Either way, however, you should be leery about making any unreciprocated concessions. If your counterpart asks for new terms, even if you can afford them, you should get a favorable adjustment in return. Otherwise, you’re simply encouraging further requests.
4. Sign Here
Most important deals require a written contract. Whatever you’ve gained through artful negotiation will go down the drain if the understanding you reached is poorly reflected in formal documents.
The technical side of executing an agreement isn’t glamorous, but it’s where many battles are won or lost. Even if you’re weary, resist the temptation to let the other side “write it all up.”
It’s smarter to have your own lawyers and specialists get the language right than to seek their help later in rewriting a draft that the other side has mangled. Because you have control over your own lawyers, you can tell them what risks you’re willing to take and where you need protection.
5. Let Them Brag
You may not have liked your counterpart much at the outset, and after marathon haggling sessions, you may like him even less. It’s hard to be civil in such situations, yet grace is important at the finish line.
To get a deal ratified, you may have to make your counterpart look good to his constituents. This is not just a question of virtue. If the other side loses face, he may be tempted to retaliate and spurn a deal that, by all rights, he should accept. If someone’s agreement comes grudgingly, getting him to deliver on his promises may be like pulling teeth.
To make the other party look good, you may need to orchestrate the concluding moves in the negotiation. In collective bargaining, for example, the management often prefers it when the union makes an offer that the company can accept, rather than vice versa. (Appearing weak is less of a concern for management than it is for the union’s elected agents.) Union officials can then say to their membership, “We got the company to accept our proposal,” rather than, “Here’s what we finally accepted.”
Mediators, Litigators, and Outside Support: What You Need to Know About Closing the Deal Next Time
Your attorneys must know the limits of their responsibility, of course. While it’s their job to protect your rights and identify potential trouble spots, it ultimately falls to you to determine which risks you’re willing to assume. After all, in business (as in life) there are few certainties. As a practical matter, it may be sensible to leave some items unresolved and others ambiguous.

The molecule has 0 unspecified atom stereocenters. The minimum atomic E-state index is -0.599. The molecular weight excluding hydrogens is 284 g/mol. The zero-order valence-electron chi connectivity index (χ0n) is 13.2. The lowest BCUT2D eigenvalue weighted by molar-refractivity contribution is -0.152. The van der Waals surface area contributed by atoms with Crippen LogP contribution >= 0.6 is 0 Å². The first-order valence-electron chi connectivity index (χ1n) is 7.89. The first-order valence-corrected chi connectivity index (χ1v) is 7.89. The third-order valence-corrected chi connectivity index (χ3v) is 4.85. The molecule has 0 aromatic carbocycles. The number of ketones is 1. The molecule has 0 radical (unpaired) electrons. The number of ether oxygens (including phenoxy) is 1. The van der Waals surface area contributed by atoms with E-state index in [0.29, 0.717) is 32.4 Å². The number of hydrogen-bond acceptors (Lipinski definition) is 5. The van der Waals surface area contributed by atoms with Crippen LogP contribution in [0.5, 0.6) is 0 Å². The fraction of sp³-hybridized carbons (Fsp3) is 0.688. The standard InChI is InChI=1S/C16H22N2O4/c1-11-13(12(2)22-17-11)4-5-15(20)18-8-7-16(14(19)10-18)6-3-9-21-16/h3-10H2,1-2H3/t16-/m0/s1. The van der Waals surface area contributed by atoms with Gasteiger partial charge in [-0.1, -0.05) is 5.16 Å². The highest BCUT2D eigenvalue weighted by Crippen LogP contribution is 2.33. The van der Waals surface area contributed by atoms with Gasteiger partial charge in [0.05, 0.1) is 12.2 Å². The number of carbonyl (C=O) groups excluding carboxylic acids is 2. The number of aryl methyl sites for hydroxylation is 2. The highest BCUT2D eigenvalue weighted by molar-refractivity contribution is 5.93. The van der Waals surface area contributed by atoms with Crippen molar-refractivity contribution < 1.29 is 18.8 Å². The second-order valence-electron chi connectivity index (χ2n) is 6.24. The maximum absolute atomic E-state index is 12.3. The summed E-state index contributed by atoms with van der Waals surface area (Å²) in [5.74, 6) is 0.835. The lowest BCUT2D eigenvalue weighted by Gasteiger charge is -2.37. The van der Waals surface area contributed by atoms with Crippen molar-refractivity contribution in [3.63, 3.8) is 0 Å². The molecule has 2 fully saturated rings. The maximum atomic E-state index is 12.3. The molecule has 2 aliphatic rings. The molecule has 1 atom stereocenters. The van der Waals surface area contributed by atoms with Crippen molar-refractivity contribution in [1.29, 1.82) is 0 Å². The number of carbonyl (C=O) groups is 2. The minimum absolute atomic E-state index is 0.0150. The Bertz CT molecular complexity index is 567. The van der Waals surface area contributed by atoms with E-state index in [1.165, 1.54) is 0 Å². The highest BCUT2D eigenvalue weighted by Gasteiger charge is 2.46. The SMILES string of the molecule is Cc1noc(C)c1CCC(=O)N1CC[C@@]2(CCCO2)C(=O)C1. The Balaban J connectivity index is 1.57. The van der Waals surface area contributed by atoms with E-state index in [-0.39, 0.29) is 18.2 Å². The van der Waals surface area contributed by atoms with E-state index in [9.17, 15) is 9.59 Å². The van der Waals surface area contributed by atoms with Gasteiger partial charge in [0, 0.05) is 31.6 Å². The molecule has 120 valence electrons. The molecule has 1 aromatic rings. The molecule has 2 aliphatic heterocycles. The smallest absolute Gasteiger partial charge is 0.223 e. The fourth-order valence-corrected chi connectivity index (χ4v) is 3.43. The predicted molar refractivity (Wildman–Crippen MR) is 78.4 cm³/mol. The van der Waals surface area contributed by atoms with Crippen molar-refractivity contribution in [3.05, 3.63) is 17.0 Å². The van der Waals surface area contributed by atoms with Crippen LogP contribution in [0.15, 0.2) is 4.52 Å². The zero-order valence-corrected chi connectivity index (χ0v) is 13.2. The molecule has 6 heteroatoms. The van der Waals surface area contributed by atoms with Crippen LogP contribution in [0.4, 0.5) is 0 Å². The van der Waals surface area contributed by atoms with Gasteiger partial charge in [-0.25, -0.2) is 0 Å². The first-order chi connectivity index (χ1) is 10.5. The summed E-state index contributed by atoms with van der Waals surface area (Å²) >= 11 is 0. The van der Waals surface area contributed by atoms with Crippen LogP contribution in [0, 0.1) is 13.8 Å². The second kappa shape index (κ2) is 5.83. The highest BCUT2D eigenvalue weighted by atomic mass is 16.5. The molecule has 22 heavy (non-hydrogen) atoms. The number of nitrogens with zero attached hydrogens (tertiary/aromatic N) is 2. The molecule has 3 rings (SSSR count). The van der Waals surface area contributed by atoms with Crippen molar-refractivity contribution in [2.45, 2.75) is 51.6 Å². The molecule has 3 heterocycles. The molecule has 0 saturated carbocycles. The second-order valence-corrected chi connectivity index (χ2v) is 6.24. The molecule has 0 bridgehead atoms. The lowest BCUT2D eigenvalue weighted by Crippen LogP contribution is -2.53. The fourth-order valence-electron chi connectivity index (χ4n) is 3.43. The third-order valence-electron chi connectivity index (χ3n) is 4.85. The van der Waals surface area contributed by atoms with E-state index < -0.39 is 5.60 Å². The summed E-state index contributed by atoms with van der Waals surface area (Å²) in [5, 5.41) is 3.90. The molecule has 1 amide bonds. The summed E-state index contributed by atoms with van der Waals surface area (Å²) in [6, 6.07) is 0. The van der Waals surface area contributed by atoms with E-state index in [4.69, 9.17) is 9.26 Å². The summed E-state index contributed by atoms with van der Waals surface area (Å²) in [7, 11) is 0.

For example, if you have retained a corporate trainer to present a program to your company, you will likely want to include a clause for rescheduling if a conflict arises. If that possibility seems unlikely, it may be sufficient to stipulate that the new date will be at a “mutually agreeable time,” rather than creating cumbersome procedures and policies that you’ll never need.
Instead of getting bogged down arguing tedious technical points, consider addressing them globally. A straightforward dispute resolution clause, crafted while everyone is enthusiastic about the closing the deal, can reduce the cost of unexpected problems and keep you out of court.
Closing the Deal
At the end of negotiation, boiler-plate clauses governing renewal options and the like may not seem like dealmakers or deal breakers, but they determine who is holding the cards when it comes time to renew the agreement. For this reason, take special care to get the language of exit clauses right so that you’ll be in a good position to renegotiate down the road.
Parties often are preoccupied with immediate dollars and cents when they execute a deal, but, in the long term, the option to extend or terminate a deal may have much more financial value.
Finally, be extra careful about casually signing a “memorandum of understanding” or an “agreement to purchase.” These documents may entail real commitments and limit your ability to win any further benefits, ending the negotiation before you even realized it had begun.
William Ury, author of Getting Past No: Negotiating Your Way from Confrontation to Cooperation, calls this strategy “building a golden bridge.” It involves allowing the other side to make a graceful exit – and practicing the diplomatic art of letting others have your way.
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Originally published in 2013.